The use of antipsychotic drugs, quetiapine and haloperidol, is associated with an increased risk of ventricular arrhythmias and sudden cardiac death (SCD) due to drug-induced heart rhythm disorders, according to a study.
In the study published in the journal Heart Rhythm, researchers advised caution to manage cardiovascular risks in patients prescribed these drugs.
The risks of cardiovascular conditions associated with the use of antipsychotics have been a concern for the past 30 years. The drugs were previously either removed from the market or their use restricted due to the unacceptably high risk of fatal ventricular arrhythmias.
Drug-induced cardiac arrhythmias, however, remain an important clinical issue because there are drugs that increase the risk of SCD, but they remain on the market because they fill an important clinical need. , there are no other safe alternatives.
“Of the 41 drugs on the market in the U.S. that are listed as having a risk of heart rhythm disorders, five of them are antipsychotic drugs, which treat schizophrenia and psychosis,” said Jamie Vandenberg, of the Victor Chang Cardiac Research Institute in New York City. Are the mainstay of treatment.” South Wales, Australia.
“The use of antipsychotic drugs increases the risk of sudden cardiac death by approximately twofold. If we cannot eliminate this risk, at the very least, we need to reduce the risk by identifying the highest-risk patients and managing them more closely,” Vandenberg said.
The research involved a retrospective analysis of the electronic medical records of a large group of patients from a healthcare provider in Taiwan who received quetiapine or haloperidol therapy.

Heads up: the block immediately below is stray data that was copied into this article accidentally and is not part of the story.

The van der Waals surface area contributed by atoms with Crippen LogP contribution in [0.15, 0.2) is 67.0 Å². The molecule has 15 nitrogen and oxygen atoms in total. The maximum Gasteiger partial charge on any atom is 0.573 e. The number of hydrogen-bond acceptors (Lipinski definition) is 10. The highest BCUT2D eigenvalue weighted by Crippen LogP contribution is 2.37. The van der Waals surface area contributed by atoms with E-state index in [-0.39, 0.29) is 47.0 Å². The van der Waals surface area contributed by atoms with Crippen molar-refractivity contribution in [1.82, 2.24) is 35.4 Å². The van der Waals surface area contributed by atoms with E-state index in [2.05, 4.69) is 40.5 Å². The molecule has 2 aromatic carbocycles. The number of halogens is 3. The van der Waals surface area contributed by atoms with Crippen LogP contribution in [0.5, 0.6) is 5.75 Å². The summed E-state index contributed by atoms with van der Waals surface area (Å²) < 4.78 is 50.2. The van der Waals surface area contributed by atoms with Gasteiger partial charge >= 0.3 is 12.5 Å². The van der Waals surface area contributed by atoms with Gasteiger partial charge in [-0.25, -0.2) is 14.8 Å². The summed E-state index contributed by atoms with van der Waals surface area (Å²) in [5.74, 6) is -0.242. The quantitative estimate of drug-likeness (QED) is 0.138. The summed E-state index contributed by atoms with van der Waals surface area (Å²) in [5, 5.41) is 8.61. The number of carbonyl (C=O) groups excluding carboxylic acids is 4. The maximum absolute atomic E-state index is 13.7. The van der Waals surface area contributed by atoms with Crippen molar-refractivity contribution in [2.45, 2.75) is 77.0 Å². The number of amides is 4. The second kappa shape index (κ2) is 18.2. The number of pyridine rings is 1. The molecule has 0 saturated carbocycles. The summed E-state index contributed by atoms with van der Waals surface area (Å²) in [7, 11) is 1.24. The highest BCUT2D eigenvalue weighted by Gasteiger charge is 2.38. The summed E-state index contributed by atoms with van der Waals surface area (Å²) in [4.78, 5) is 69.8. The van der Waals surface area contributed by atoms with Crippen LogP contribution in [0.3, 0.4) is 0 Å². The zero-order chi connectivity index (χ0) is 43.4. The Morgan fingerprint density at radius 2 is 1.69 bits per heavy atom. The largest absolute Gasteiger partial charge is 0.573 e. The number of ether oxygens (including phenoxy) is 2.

The investigators evaluated the incidence, risk factors, and clinical correlates of serious QT prolongation (i.e., ventricular arrhythmias and sudden cardiac death) in these patients.
The most important results of the study were that more than 10 percent of patients developed severe QT prolongation during follow-up and that there was an increased risk of ventricular arrhythmias and sudden cardiac death in quetiapine or haloperidol users who developed severe QT prolongation.
The findings call for close monitoring of patients receiving these drugs and appropriate risk assessment to ensure patient safety, said study co-author Chun-Li Wang, MD, of the Cardiovascular Division of Internal Medicine, Department of Internal Medicine, Chang Gung Memorial Hospital of Linkou Medical Center. Emphasized the importance of implementing mitigation strategies. in Taiwan.
“Physicians should be aware of the potential risks associated with the use of quetiapine, particularly the risk of serious QT prolongation and its associated consequences, including ventricular arrhythmias and sudden cardiac death.”
“It would be prudent to get an ECG done before and after starting antipsychotic medication. If this is an option, the person may stop the QT prolonging medication and try a different antipsychotic. But if this is not practical, one should pay special attention to reducing other risk factors, such as prescriptions for other drugs that may prolong QT and being alert for hypokalemia,” Vandenberg said.